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Millet Freres Sancerre 2014

Sauvignon Blanc from Sancerre, Loire, France
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    Winemaker Notes

    A pale gold yellow with deep golden reflection. Aromas of exotic fruit, such as mango. This savor then gives way to more regional fruit like citrus and vine peach. The full bouquet is fresh and sustained by floral notes. Well-rounded and full on the palate, with fruity savors embracing the taste buds from start to finish. The wine's evolution is evident with a finish that produces a light touch of minerality and gives the wine its full complexity.

    Critical Acclaim

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    Millet Freres

    Millet Freres

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    Millet Freres, Sancerre, Loire, France
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    It all started in the year 1850, when Domain Millet was created.

    Bernard and Pierre's settled in the pretty little village of Bue, which was surrounded by vineyards. They noticed the existence of noble soils and they planted the famous grape varieties Sauvignon and Pinot Noir.

    These soils and grape varieties have been recognized as an appellation (AOC), since 1936.

    Both Bernard and Pierre had fine palates and always wanted to improve the quality of their wines. They were the first to follow the technological innovations of the last century and learned that great "terroir" meant regular and special care.

    Over the years, they managed to pass down their knowledge and patience through generations. They are now on their fifth generation of winemakers running the Domain. If you visit, you’ll meet Monique, Francois or Nicolas.

    Today, the property is 21 hectares, 75% is planted in Sauvignon (white Sancerre wine) and 25% in Pinot Noir (red and Rose Sancerre wine).

    Sancerre

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    Marked by its charming hilltop village in the easternmost territory of the Loire, Sancerre is famous for its racy, vivacious, citrus-dominant Sauvignon blanc. Its enormous popularity in 1970s French bistros led to its success as the go-to restaurant white around the globe in the 1980s.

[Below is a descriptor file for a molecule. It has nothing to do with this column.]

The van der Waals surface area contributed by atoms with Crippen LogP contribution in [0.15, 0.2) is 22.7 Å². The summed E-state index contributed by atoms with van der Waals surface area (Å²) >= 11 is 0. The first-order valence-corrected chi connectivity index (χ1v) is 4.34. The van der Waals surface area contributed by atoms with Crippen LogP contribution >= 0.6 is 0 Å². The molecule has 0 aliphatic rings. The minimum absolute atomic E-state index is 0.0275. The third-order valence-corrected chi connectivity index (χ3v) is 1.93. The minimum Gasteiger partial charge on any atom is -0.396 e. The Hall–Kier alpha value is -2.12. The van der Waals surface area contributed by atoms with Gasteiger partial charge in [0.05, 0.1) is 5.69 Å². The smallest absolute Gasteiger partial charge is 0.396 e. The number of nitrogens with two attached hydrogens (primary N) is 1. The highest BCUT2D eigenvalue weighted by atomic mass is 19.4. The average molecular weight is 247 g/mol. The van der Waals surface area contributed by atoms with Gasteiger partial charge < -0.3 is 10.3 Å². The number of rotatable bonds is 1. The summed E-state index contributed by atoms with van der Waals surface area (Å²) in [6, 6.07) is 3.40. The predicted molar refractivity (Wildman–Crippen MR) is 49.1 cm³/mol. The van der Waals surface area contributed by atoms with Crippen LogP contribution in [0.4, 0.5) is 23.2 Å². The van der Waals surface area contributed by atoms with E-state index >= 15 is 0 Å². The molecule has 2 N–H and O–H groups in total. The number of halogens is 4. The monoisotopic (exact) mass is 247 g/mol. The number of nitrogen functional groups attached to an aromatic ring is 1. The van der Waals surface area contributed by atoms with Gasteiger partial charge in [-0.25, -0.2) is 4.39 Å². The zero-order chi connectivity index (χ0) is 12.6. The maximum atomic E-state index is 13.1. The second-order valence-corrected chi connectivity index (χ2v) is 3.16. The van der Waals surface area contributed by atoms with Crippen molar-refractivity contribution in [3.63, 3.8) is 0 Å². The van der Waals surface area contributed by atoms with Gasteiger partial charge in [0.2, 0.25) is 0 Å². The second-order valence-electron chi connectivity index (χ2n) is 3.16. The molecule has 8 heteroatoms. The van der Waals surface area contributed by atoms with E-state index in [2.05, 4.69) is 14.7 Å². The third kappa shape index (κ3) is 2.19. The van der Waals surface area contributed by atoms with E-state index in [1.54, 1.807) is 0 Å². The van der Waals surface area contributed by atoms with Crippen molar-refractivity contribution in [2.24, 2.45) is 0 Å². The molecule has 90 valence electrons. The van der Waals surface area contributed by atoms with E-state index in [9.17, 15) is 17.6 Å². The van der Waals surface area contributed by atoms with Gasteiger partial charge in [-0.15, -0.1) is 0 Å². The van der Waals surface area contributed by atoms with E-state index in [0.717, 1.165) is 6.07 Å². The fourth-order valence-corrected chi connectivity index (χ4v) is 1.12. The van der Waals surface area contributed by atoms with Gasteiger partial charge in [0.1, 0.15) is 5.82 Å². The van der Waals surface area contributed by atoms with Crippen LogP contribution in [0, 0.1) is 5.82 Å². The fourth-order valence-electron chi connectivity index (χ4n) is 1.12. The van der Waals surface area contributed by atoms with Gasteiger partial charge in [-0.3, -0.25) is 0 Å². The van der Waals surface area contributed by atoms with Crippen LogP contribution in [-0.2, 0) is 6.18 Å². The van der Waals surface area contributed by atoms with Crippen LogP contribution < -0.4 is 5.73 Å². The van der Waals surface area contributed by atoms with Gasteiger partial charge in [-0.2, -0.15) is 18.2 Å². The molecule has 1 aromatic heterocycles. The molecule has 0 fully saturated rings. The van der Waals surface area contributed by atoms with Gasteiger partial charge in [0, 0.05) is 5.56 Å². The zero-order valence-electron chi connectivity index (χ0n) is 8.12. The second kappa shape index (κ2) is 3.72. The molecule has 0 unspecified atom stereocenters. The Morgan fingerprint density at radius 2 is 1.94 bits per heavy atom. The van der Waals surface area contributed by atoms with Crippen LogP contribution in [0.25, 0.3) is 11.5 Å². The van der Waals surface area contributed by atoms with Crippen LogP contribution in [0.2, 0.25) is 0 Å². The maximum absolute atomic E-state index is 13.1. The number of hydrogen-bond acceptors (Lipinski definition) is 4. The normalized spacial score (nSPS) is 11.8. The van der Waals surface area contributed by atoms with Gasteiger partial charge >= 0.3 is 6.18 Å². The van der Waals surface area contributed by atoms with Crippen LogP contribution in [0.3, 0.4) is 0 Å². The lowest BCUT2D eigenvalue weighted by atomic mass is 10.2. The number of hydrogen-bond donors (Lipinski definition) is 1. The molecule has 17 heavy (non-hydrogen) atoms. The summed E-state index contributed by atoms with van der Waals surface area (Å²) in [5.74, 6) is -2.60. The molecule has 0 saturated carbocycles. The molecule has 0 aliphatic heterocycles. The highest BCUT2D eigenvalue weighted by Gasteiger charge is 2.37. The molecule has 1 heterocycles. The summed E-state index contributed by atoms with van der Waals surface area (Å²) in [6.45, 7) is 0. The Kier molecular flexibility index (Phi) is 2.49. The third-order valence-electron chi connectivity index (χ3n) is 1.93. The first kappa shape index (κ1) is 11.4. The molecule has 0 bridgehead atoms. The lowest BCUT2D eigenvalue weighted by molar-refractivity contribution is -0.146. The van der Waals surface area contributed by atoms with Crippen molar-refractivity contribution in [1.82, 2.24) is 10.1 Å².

While the region claims a continental climate, noted for short, hot summers and long, cold winters, variations in topography—rolling hills and steep slopes from about 600 to 1,300 feet in elevation—with great soil variations, contribute the variations in character in Sancerre Sauvignon blancs.

    In the western part of the appellation, clay and limestone soils with Kimmeridgean marne, especially in Chavignol, produce powerful wines. Moving closer to the actual town of Sancerre, soils are gravel and limestone, producing especially delicate wines. Flint (silex) soils close to the village produce particularly perfumed and age-worthy wines.

    About ten percent of the wines claiming the Sancerre appellation name are fresh and light red wines made from Pinot noir and to a lesser extent, rosés. While not typically exported in large amounts, they are well-made and attract a loyal French following.

    Sauvignon Blanc

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    A crisp, refreshing variety that equally reflects both terroir and varietal character, Sauvignon blanc is responsible for a vast array of wine styles. However, a couple of commonalities always exist—namely, zesty acidity and intense aromatics. The variety is of French provenance, and here is most important in Bordeaux and the Loire Valley. It also shines in New Zealand, California, Australia and parts of northeastern Italy. Chile and South Africa are excellent sources of high-quality, value-priced Sauvignon blanc.

    In the Glass

    From its homeland In Bordeaux, winemakers prefer to blend it with Sémillon to produce a softer, richer style. In the Loire Valley, it expresses citrus, flint and smoky flavors, especially from in Sancerre and Pouilly-Fume. Marlborough, New Zealand often produces a pungent and racy version, often reminiscent of cut grass, gooseberry and grapefruit. California produces fruity and rich oak-aged versions as well as snappy and fresh, Sauvignon blancs, which never see any oak.

    Perfect Pairings

    The freshness of Sauvignon Blanc’s flavor lends it to a range of light, summery dishes including salad, seafood and mild Asian cuisine. Sauvignon Blanc settles in comfortably at the table with notoriously difficult foods like artichokes or asparagus. When combined with Sémillon (and perhaps some oak), it can be paired with more complex seafood and chicken dishes.

    Sommelier Secret

    Along with Cabernet Franc, Sauvignon Blanc is the proud parent of Cabernet Sauvignon. That green bell pepper aroma that all three varieties share is no coincidence—it comes from a high concentration of pyrazines (an herbaceous aromatic compound) inherent to each member of the family.

    WWH137066_2014 Item# 136026